Plus, there are other problems - the producing countries are increasing domestic consumption, which means exports are falling even faster than production. Many countries turned from exporters to importers recently - when everyone will import, who will be the exporter?
Peak oil is not about running out of oil. It is about reaching a global maximum of production and entering an era of terminal production decline. US oil has peaked this way, Brent has peaked too, why should be the global production different?
Peak oil is about running out of cheap oil - and by switching from old, vast Middle Eastern easily accessible fields that could produce barrel for 5$ or so to sources like deep sea oil that produce from 60$ up, the change will be noticeable.
About shales, tar sands and other sources - the key term here is EROI - energy return on investment. You can get quality, light, sweet crude from tar sands, but you must first heat the material and then refine it - a process that requires energy itself. That means you will end up with smaller net gain. Just for comparison - early large fields had EROI about 100:1, now oil declined to about 20 - 10:1. Tar sands may be as low as 3:1 - that means under current conditions (10:1 oil) you need three more times tar sands produced to get to the same net energy gain as with oil.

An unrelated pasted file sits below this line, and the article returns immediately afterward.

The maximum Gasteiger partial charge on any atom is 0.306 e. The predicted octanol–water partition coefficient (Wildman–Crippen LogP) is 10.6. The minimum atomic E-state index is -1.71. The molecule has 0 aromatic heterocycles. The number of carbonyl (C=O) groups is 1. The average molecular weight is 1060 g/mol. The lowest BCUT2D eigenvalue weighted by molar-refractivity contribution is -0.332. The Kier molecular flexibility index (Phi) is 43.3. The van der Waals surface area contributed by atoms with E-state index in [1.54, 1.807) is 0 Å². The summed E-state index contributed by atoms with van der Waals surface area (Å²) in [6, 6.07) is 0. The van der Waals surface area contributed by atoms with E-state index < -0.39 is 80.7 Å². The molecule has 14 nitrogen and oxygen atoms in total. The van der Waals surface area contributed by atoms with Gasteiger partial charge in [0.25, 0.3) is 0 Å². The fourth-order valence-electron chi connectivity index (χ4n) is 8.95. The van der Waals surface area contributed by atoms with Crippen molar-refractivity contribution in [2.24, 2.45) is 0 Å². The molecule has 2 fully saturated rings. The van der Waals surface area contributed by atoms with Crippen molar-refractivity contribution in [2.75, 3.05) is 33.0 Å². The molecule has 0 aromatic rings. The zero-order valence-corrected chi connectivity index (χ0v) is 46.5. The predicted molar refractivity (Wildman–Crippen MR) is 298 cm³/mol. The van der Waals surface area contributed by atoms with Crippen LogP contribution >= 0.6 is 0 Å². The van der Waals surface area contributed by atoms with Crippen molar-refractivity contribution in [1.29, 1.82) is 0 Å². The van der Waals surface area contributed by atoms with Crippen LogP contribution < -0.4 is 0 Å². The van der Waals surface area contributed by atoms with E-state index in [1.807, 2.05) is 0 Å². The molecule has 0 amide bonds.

Naturally, sources with better EROI are developed first, since they are cheaper, so we end up with badly accessible sources that are expensive to produce.
If you examine past recessions, most of them were precluded by oil price spikes - recently in 2008. Oil price also drives food price higher, and that destabilizes the poorer regions where people are already living in great poverty - that's what's going on in Egypt, Lybia now.
As for hydrogen economy - it's far too wasteful and inefficient to be scaled up. Read here, for example: